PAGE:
O'FALLON, Mo. — Missouri Lt. Gov. Mike Kehoe on Monday became the second statewide Republican to announce he won't seek the Senate seat Roy Blunt will vacate, and some political observers said it looks like Republicans are hoping to unify behind a single candidate.
One factor likely on their minds: The potential candidacy of former Gov. Eric Greitens, who is unpopular with much of the state's GOP establishment but who maintains a core of support that could be just enough to win a multi-candidate primary.
Blunt, a former Missouri secretary of state and longtime member of the U.S. House before winning two terms in the Senate, announced on March 8 that he wouldn't run again. The short list of favorites to replace him in heavily Republican Missouri included Kehoe and two other statewide GOP officeholders — Secretary of State Jay Ashcroft and Attorney General Eric Schmitt.
But Ashcroft announced shortly after Blunt's decision that he would not pursue the Senate bid. Kehoe, 59, followed suit with a written statement Monday saying he was “honored by the encouragement” for a Senate run, but instead plans to run for governor in 2024.
Schmitt has said only that he is considering entering the race, but has made no formal announcements.
“My sense is that the Republican Party has probably sent a clear message to all potential candidates for Blunt’s seat that they want to consolidate their efforts behind one candidate, and a candidate that will be successful," Webster University political scientist Bill Hall said.
Greitens has said he is exploring a Senate run, and he remains the wild card in the potential GOP field. The former Navy SEAL officer was once seen as a rising star in Republican politics, possibly even a future presidential candidate.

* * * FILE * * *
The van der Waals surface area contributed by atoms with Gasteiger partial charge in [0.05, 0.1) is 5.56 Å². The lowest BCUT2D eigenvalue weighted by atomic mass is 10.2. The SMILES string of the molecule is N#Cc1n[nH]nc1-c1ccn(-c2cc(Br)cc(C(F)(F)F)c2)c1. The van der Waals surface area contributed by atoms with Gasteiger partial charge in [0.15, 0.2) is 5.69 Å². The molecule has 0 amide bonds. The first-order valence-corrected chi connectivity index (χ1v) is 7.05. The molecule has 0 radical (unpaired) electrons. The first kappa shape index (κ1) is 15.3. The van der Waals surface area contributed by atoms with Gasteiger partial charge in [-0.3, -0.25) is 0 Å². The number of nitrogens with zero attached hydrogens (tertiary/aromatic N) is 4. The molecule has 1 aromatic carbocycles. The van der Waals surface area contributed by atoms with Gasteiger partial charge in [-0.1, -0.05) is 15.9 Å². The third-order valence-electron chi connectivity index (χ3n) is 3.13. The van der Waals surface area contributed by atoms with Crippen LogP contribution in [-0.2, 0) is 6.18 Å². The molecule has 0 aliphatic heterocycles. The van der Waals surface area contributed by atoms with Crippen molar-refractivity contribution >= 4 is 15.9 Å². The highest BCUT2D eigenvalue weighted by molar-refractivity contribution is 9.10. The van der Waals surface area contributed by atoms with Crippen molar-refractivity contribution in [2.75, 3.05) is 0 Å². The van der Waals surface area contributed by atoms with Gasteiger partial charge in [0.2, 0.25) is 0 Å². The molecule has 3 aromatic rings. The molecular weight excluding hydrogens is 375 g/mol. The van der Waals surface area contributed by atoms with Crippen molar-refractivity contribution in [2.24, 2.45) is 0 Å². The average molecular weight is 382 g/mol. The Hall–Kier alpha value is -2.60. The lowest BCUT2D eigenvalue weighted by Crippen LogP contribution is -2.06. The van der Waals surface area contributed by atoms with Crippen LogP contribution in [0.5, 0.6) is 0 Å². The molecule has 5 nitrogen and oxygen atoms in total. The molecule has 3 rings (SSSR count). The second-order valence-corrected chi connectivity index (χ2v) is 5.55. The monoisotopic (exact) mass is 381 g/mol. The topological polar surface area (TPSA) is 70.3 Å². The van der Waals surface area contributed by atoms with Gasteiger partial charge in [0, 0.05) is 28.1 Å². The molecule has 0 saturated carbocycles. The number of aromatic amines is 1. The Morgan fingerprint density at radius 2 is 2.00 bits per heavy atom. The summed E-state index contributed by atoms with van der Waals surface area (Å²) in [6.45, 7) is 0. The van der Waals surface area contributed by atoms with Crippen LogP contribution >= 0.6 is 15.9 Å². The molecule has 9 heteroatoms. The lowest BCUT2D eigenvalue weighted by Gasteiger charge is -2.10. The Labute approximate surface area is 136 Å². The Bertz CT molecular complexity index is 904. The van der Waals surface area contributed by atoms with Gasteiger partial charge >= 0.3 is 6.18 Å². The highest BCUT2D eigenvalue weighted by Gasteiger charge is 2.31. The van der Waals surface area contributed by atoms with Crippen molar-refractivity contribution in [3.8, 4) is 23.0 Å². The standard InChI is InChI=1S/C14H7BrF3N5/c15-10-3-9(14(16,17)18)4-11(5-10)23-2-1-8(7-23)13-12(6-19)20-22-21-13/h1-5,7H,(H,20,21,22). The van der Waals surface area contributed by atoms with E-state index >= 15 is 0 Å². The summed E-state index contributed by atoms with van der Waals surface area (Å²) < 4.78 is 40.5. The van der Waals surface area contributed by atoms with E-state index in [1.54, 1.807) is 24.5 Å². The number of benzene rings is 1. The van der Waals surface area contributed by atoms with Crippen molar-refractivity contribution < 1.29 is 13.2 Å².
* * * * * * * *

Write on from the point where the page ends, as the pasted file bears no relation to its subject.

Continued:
Those aspirations seemed to vanish in 2018 when a extramarital affair three years earlier was exposed. A felony charge accused him of taking a compromising photo of the woman as potential blackmail if she spoke of their encounters.
Greitens then faced a second criminal charge for allegedly using a donor list from his charity for his political campaign. Legislative committees also investigated him.
Greitens, who is now divorced but was married at the time, admitted to the affair but denied wrongdoing in both cases. Still, he resigned in June 2018 and the criminal cases were dismissed.
St. Louis University political scientist Ken Warren said that despite the scandals, polling has shown Greitens with fierce support among about one-third of Missouri Republicans. That support might be enough for a primary win if several establishment candidates siphon votes from each other.
“Republicans want to win back the Senate, and to do so, they must hold Blunt’s Republican seat,” Warren said in an email. “Greitens would be a very risky candidate for the Republicans because he certainly could lose, even in the red state of MO.”
Longtime Republican operative John Hancock believes it’s too early to say the field is narrowing to just Schmitt and Greitens. He noted that most of Missouri’s six Republican members of Congress are considering a run, and they're all veteran fundraisers.
"These are folks that potentially will have adequate funding to mount a serious race,” Hancock said.
At least three Democrats have announced Senate bids: former state Sen. Scott Sifton, activist Timothy Shepard and Marine veteran Lucas Kunce. Two better-known Democrats — former Sen. Claire McCaskill and 2016 Senate candidate Jason Kander — have said they won’t run in 2022.